The National Aboriginal Community Controlled Health Organisation (NACCHO) has expressed grave concerns that the COAG Reform Council responsible for monitoring progress towards close the gap targets will close next week on 30 June.
At the 2014 NACCHO Health Summit in Melbourne today, Chairman of the COAG Reform Council, John Brumby, presented the findings of the Council’s final work on Aboriginal and Torres Strait Islander health monitoring, Healthcare in Australia 2012-13: Comparing outcomes by Indigenous status.
NACCHO chairperson Justin Mohamed thanked John Brumby and his Council staff for their efforts to ensure government policy to close the gap was translated into on-ground improvements for Australia’s First Peoples and their communities.
“It was six years ago that Australian governments took on the significant challenge of closing the gap on Aboriginal and Torres Strait Islander disadvantage in health, education, employment and other social areas,” Mr Mohamed said.”
“In that time Mr Brumby and his team have monitored progress on closing the gap, and reported publicly and free of political influence.”
“Today’s report confirms that for all the significant achievement made, including a decrease in the Aboriginal infant mortality rate by 35%, there remains work to be done to improve outcomes in other areas.”
“We are really worried that the millions of dollars being cut from across Aboriginal affairs at the Federal level, plus the introduction of new arrangements in accessing primary health care and changes to unemployment benefits, could potentially push the closing the gap targets even further from reach.”
“It’s now been more than a year since the National Partnership Agreement has lapsed and we still don‚t have any clear advice on how states, territories and the commonwealth plan to coordinate addressing the closing the gap targets.”
“Now there will be no independent umpire able to evaluate progress ‘or lack of it’ and hold state and territory governments and the Federal Government accountable.”
“The Federal Government must urgently outline how it plans on keeping this priority area of health and social reform on track during the long-term commitment needed to close the gap”, Mr Mohamed said.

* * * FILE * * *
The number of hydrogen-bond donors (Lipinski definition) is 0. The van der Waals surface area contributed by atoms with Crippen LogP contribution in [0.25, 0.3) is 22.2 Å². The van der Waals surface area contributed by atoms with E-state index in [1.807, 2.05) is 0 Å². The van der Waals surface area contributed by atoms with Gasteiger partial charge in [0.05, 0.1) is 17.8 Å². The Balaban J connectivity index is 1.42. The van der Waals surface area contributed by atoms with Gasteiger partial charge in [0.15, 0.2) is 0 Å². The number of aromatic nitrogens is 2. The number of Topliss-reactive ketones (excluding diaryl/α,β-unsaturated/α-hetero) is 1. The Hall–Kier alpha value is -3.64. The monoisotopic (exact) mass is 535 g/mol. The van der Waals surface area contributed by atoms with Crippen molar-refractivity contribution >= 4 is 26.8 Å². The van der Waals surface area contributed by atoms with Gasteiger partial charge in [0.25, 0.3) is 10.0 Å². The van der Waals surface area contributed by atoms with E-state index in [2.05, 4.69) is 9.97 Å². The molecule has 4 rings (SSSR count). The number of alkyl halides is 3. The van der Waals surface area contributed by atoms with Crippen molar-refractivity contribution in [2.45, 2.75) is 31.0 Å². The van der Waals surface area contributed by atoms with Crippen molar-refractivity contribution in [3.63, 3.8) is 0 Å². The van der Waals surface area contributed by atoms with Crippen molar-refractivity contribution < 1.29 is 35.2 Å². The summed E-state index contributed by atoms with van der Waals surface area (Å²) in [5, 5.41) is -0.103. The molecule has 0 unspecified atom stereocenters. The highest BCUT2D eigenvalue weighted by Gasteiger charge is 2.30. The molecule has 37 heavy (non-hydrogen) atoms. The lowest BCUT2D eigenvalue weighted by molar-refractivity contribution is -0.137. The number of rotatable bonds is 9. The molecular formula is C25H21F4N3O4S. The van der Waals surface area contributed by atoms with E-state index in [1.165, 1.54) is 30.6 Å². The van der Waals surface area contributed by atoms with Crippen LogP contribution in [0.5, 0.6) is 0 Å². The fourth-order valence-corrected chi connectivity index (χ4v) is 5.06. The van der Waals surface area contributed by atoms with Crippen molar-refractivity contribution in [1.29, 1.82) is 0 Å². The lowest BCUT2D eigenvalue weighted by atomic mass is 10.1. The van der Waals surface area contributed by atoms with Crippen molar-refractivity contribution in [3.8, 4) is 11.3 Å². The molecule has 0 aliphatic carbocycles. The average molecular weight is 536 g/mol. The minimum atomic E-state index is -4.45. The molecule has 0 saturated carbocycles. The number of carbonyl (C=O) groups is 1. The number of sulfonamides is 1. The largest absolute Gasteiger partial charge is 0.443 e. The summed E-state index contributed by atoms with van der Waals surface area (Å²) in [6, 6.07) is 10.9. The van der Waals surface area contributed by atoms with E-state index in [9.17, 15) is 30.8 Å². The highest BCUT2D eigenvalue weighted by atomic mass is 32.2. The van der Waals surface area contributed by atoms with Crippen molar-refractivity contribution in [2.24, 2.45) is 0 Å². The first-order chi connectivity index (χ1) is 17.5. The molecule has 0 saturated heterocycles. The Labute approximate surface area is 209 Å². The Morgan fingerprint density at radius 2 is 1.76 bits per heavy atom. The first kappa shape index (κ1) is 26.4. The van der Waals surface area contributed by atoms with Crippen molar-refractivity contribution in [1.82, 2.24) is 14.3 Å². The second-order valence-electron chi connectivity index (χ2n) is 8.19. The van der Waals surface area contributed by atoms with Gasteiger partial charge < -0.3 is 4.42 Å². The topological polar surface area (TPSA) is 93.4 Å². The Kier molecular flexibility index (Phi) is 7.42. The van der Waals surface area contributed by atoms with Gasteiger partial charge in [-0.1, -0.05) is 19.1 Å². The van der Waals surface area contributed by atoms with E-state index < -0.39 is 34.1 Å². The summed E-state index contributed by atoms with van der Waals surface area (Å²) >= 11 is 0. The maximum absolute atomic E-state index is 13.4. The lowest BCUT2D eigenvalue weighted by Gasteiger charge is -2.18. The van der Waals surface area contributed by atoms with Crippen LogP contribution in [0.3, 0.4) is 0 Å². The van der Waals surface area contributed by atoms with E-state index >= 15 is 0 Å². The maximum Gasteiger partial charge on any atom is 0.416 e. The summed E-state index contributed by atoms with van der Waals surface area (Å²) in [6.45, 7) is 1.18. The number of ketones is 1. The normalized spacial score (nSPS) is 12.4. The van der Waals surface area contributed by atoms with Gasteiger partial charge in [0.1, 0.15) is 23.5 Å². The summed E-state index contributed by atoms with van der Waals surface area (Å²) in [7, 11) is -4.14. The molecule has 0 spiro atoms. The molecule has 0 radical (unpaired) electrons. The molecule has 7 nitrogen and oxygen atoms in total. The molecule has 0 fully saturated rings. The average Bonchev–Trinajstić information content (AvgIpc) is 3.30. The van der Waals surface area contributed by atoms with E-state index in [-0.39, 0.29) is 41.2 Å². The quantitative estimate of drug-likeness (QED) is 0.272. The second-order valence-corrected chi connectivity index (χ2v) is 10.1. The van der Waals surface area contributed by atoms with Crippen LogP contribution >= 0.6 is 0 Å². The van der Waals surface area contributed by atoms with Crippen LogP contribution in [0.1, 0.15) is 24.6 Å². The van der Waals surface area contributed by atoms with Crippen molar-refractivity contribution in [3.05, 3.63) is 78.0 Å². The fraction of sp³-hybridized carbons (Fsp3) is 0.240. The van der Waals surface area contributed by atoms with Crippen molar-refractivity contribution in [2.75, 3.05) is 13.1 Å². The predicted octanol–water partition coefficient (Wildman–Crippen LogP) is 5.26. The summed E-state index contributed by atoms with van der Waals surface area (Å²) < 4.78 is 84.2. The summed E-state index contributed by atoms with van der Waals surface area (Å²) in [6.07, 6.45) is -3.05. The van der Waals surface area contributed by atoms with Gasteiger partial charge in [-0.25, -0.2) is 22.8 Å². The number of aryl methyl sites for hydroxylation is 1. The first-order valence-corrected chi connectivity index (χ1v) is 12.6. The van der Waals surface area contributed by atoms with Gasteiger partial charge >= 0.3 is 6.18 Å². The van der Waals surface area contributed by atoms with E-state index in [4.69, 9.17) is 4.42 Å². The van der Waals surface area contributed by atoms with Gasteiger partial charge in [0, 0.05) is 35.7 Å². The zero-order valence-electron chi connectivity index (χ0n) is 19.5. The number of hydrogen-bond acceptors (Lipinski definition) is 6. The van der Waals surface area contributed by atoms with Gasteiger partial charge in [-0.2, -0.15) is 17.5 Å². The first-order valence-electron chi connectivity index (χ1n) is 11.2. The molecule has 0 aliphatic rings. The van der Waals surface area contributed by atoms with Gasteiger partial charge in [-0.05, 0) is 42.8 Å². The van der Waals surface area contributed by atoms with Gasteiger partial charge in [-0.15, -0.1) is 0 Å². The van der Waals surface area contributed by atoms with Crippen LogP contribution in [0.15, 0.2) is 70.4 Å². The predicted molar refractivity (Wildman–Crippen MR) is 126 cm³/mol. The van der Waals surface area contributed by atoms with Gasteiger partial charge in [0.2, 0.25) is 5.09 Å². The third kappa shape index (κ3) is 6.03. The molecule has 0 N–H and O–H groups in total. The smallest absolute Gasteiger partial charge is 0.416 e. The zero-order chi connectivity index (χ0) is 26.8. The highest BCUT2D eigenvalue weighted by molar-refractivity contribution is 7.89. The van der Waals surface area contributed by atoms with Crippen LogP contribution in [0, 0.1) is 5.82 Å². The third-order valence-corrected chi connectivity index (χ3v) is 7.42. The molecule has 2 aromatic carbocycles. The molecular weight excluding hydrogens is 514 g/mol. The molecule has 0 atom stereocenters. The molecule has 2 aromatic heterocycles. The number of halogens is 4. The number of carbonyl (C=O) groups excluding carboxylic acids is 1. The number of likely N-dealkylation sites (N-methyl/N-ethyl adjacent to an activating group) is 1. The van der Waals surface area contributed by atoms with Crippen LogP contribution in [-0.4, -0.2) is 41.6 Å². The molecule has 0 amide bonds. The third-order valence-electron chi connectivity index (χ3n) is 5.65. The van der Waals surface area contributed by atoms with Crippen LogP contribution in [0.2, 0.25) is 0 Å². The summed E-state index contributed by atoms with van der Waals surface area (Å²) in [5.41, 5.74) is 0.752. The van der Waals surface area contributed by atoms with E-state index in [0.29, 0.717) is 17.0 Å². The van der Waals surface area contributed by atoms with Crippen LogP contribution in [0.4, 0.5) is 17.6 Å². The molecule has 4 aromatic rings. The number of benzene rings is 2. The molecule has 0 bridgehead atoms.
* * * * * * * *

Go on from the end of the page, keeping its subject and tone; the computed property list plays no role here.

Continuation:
Article by: Kerry Arabena, Director and Chair of Indigenous Health,1and Chair2 1Onemda VicHealth Koori Health Unit, University of Melbourne, Melbourne, VIC.2National Aboriginal and Torres Strait Islander Health Equality Council, Canberra, ACT.
Continuing to close the health gap will require innovation; long-term, systematic approaches that improve the quality and integrity of data; collaborations and partnerships that reflect an ecological approach to health, and recognition of the proper place and contribution of Aboriginal and Torres Strait Islander peoples in Australian society
At long last there are signs that the gaps between the health of Aboriginal and Torres Strait Islander people and non-Indigenous people are closing — but systematic, long-term action needs to continue both within and outside the health system to realise true health equality, and for us to know that we have achieved it.
According to the 2012 report of the Aboriginal and Torres Strait Islander Health Performance Framework, a number of positive trends in Aboriginal and Torres Strait Islander health include:
the mortality rate has declined significantly (by 33%) between 1991 and 2010 among people living in Western Australia, South Australia and the Northern Territory combined;
deaths due to avoidable causes decreased significantly in WA, SA and the NT combined, down 24% between 1997 and 2010;
deaths from respiratory disease decreased significantly from 1997 to 2010, and the gap with non-Indigenous Australians has also narrowed; and
mortality among infants aged less than 1 year declined by 62% between 1991 and 2010, perhaps reflecting the benefits of immunisation, improved access to primary health care services, the use of antibiotics and earlier evacuation to hospital for acute infections.1
Of course there remain areas where the gap persists or in some cases has grown, including chronic disease, injury, cancer, disability and low birthweight babies. It appears that in some areas (such as cancer) improvements in the quality, accessibility and impact of treatment are resulting in significantly improved death rates for non-Indigenous Australians, but Aboriginal and Torres Strait Islander people are missing out. The causes of this discrepancy seem to lie in disparities in stage at diagnosis, treatment received and survival rates.